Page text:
I have seen several stories of late suggesting that minimum wage phase-ins tend to mask the full employment effects of the wage change. That is because people tend to look at employment before and after the wage change itself, when in fact many companies may have already adjusted their employment long before the wage change goes into effect based on the original announcement.
This certainly rings true with me. We decided to close one operation in California after the state passed legislation to raise the state minimum wage (the minimum wage change was one of three factors leading to the closure, the other being the PPACA employer mandate which would be particularly expensive at this location and vexing litigation harassment in this one particular area). This means that for a minimum wage change that does not take effect until July 1, 2014, our decision to reduce staff came in the fall of 2013 and the jobs will go away on December 31, 2013, months before the minimum wage change actually takes effect.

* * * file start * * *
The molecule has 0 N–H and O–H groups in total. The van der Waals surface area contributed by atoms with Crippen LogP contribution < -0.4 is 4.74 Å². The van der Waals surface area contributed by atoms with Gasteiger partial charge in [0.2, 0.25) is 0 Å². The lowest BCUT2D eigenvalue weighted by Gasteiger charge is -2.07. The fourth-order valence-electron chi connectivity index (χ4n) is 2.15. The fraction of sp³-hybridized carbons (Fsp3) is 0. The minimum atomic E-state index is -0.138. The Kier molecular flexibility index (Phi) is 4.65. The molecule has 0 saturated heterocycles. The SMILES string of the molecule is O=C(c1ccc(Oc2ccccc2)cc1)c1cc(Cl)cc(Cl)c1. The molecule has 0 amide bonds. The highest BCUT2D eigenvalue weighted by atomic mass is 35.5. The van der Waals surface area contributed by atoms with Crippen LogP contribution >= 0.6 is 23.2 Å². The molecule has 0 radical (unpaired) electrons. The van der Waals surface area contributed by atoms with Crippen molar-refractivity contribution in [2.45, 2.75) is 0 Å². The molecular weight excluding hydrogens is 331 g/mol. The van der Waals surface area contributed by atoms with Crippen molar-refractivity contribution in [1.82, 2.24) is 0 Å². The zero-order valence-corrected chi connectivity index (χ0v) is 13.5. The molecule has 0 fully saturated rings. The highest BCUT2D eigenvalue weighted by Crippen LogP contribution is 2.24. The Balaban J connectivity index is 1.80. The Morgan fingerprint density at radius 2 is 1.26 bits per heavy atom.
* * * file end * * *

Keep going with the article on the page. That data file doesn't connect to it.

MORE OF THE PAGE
I can certainly see how this would make designing a study to capture the employment effects of the minimum wage change very difficult. From a more cynical point of view, it also makes it far easier for minimum wage supporters to understate the employment effects.
This same phase-in effect can be seen with the Obamacare employer mandate. I criticized Brad Delong for arguing that we would not see any shifts to part time labor until the employment report after the actual start date of the employer mandate. But I know our company had been shifting people to part-time status in anticipation of the start date nearly a year earlier, as had most other retail businesses. While it may be normal for the government to put off working on something until on or after the due date (e.g. the Obamacare web site), private industry tends to start planning and implementation of responses to government regulations months or years in advance.